Monday, November 17, 2014

Coup, by Rikki Tahta

There's a theory about board games that says you should only own those games are the best of their genre, type, or purpose. For instance, if you're a fan of worker placement games, you may have Puerto Rico, Lords of Waterdeep, Leonardo Di Vinci, and Agricola in your library. Jones Theory states that you should pick your favorite and divest yourself of the others to keep your board game library small and ensure you play only the best games.

Coup fits perfectly in my collection as a short game for a maximum of 6 players that's incredibly fun (the most important thing!). It's also among the best hidden-role games that exist, regardless of length. As Coup is also among the very best "light" games I've ever played, I theorize that it will be in my library for years to come.

Tabletop Gift List

The holidays are coming, and that means frantic shopping for gifts for all your gamer friends. I created this form to help us all figure out what's hot and what fits various niches in games. Fill out and submit the form, then click to see other responses!

I, for one, can't wait to pick up Sheriff of Nottingham from my Friendly Local Game Store!

Please share with others so we can get more ideas! If you want to review responses first, you can do that here.

Sunday, November 16, 2014

Duels For the Iron Staff, by DeQuan Watson and Galen Ihlenfeldt

Duels For the Iron Staff is a 2-4 player card game that pits wizards against each other in a magic-fueled fight. Each player uses spells, actions, and magical components to do damage to opponents, heal themselves, and gain every inch of advantage possible. If you're a fan of light strategic play and light screw-your-neighbor elements, then I've got a hunch Iron Staff will fit in your collection.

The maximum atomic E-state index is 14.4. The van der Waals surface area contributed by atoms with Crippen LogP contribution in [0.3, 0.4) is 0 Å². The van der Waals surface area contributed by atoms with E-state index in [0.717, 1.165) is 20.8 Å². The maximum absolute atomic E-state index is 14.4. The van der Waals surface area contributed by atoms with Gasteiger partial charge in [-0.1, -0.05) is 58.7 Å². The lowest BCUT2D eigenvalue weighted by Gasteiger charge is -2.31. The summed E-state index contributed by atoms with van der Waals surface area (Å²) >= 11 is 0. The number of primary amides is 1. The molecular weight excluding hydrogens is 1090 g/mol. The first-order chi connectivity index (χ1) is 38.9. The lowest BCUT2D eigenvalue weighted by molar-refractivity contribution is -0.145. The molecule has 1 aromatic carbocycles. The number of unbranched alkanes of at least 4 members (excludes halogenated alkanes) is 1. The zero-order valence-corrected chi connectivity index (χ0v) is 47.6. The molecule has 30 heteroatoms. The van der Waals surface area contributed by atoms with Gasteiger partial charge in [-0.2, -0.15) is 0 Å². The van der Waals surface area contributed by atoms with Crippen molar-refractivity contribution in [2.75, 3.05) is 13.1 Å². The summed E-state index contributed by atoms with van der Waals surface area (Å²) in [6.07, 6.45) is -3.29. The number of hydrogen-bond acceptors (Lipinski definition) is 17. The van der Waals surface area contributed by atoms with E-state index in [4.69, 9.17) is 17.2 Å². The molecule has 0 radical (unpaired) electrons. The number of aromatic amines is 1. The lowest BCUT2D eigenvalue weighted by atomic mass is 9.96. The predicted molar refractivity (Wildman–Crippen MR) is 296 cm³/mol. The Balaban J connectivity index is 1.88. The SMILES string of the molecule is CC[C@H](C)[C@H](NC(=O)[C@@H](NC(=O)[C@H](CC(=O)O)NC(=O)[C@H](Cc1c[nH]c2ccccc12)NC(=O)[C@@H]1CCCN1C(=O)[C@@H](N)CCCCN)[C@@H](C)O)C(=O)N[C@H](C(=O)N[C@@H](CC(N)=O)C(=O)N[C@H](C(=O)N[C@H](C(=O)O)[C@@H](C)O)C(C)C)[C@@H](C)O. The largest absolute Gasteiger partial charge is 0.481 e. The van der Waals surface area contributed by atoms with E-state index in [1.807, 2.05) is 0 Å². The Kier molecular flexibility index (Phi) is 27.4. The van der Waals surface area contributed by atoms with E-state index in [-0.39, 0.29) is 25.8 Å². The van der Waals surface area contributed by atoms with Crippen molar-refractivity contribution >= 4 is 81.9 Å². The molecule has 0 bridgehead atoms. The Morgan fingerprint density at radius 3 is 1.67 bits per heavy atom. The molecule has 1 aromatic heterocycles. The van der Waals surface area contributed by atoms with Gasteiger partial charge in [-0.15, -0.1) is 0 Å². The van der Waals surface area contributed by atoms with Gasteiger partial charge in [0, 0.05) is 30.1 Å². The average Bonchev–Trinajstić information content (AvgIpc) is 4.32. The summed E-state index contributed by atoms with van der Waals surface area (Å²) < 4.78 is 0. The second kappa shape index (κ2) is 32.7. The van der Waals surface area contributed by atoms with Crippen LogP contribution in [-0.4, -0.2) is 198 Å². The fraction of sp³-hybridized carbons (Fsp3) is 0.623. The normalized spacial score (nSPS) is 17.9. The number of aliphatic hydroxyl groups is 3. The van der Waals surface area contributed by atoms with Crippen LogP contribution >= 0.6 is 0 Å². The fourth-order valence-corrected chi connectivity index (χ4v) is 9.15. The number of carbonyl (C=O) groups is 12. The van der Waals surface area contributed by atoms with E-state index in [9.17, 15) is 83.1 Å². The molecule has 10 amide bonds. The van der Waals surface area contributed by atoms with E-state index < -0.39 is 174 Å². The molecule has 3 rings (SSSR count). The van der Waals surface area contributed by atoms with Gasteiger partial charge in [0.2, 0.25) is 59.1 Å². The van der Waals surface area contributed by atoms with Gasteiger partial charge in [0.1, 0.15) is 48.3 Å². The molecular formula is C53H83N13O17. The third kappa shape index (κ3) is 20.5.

Full disclosure: I wasn't compensated for this review, nor have I received a copy of Iron Staff. That said, DeQuan and Galen are dear friends of mine, and I've done my best not to let that influence my opinion of this game.

For a more detailed consideration, read on!

Wednesday, November 5, 2014

Ten Games

Surprisingly not included. 
Nerd Nighter Nate Owens posted an interesting question on his blog this morning: "Could I reduce my collection to just 10 games?" I think it's a fascinating exercise, and it's tangentially related to Jones Theory, which states that we should keep only the best game in each genre/style in our library, so as to play only the best games.

I'm occasionally asked what my favorite games are, and the answer is quick for me: "Betrayal at House on the Hill and Battlestar Galactica". These are numbers 1A and 1B, but I don't play them often because they require a specific type of play group (great friends!) and a specific atmosphere (relatively quiet, a place where folks can pay attention for 2-3 hours). When I started to answer the "ten games" question, I assumed I'd list both of these, but I surprised myself by omitting one.

The "rules" are that each game can have as many expansions as necessary included, and they all count as one item on the list. For my sanity, I'm not including my Magic: The Gathering cube as a game, as it occupies a different place in my gaming life and frankly, I'm writing the article so I get to cheat a little bit.

Without further adieu, my list of ten games that I'd keep in my library: